How volcanoes are formed

The top part of Earth's mantle (called the asthenosphere) contains concentrations of heavy, radioactive elements such as uranium and thorium. These isotopes decay over geologic time into lighter, more stable elements. With this transformation, a large amount of energy is released to the surroundings, raising the temperature. For billions of years, this heat energy has been gradually moving from this zone to the cooler crust. The general transportation mechanism of this heat includes super-heated water, gas venting, and liquid rock and ash extrusion through the surface, termed volcanism. The openings in the Earth's crust where this occurs are called volcanoes, and their characteristics vary, depending on size, type, location, and activity. Active volcanoes today exist in the cold Antarctic, under the surface of the Pacific Ocean, on tropical islands, and in desert wastelands. Some emit steam and searing-hot noxious gases, some eject choking and blinding, sunlight-blocking ash, while others expel liquid rock called lava. Many exhibit a combination of these. Composite volcanoes are notorious for lying dormant for hundreds of years and then exploding suddenly and violently, only to fall silent again for generations. Cinder cones (which typically range only a few hundred meters in diameter and height) occasionally belch forth boulders or dust called tephra. Meanwhile, the huge, gently-sloping shield volcanoes (which can be thousands of meters high and a hundred kilometers wide) steadily exude free-flowing lava. Volcanoes are typically cone-shaped, but can be irregular depending on the composition and kind of lava beneath them. Shown here is the Mount Pinatubo, Philippines volcanic eruption of 1991, which sent a towering ash cloud toward the stratosphere.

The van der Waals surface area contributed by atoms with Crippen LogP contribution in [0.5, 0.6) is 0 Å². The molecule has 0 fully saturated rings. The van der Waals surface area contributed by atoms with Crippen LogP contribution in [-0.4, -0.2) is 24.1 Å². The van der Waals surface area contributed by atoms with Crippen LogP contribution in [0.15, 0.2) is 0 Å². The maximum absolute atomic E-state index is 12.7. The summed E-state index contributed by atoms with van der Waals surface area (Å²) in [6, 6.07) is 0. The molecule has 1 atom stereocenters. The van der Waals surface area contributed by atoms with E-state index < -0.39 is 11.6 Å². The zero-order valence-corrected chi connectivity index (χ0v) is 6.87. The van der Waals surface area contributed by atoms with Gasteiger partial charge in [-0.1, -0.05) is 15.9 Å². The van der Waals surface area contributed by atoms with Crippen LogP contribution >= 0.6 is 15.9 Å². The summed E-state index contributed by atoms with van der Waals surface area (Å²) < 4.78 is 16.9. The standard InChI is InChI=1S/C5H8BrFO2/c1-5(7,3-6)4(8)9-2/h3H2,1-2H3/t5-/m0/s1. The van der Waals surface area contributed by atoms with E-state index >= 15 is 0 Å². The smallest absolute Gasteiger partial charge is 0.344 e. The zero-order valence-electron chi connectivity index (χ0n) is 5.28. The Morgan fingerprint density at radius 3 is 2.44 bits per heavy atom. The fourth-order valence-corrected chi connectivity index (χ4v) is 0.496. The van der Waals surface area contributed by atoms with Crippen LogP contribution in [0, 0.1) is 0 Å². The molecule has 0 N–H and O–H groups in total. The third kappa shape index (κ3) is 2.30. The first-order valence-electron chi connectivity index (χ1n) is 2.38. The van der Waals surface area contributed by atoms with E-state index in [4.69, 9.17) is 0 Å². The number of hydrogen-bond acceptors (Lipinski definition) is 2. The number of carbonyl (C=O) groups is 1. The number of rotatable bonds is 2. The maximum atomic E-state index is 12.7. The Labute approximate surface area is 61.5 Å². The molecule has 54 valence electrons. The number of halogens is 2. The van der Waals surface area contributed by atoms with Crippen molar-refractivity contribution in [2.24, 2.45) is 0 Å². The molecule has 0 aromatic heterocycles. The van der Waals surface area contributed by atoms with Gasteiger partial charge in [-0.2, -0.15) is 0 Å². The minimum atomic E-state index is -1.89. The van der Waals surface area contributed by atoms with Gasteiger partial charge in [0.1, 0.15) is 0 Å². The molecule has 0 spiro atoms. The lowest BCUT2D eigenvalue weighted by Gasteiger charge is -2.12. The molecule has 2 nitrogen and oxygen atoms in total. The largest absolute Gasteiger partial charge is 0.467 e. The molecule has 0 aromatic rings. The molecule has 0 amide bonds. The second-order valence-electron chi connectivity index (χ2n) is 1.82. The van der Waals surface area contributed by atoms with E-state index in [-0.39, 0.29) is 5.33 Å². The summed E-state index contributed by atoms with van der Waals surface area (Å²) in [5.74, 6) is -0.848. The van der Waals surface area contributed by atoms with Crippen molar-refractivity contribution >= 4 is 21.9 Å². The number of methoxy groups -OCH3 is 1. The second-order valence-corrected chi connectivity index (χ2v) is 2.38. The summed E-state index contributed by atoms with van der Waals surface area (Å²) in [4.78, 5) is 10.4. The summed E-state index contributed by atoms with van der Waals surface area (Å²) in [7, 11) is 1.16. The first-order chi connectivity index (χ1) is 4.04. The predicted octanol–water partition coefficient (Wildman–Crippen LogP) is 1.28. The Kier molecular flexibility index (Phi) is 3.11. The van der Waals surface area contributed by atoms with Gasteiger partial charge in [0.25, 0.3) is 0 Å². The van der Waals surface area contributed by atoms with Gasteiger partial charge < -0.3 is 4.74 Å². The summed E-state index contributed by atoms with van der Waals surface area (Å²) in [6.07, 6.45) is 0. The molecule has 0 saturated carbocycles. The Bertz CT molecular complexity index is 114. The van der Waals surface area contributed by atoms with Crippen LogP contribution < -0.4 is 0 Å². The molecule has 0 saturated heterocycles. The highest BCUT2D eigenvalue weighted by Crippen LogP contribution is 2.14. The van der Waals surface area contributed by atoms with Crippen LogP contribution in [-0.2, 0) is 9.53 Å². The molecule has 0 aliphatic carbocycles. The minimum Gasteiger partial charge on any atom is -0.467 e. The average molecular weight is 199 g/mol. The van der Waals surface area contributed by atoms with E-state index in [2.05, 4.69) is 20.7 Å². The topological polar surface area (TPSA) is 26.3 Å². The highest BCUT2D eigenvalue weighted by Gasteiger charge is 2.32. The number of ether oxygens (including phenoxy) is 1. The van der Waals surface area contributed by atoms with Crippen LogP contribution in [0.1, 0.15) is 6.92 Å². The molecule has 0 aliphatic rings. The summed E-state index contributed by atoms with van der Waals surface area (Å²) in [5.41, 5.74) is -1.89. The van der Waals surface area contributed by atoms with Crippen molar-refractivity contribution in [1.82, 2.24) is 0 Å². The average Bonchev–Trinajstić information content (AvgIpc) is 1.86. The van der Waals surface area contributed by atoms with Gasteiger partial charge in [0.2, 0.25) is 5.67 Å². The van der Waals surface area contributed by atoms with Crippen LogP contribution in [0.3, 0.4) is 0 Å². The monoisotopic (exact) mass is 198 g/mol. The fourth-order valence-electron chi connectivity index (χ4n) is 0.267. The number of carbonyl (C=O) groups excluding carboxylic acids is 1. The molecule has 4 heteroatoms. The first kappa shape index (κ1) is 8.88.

Credit: Photo by United States Geological Survey

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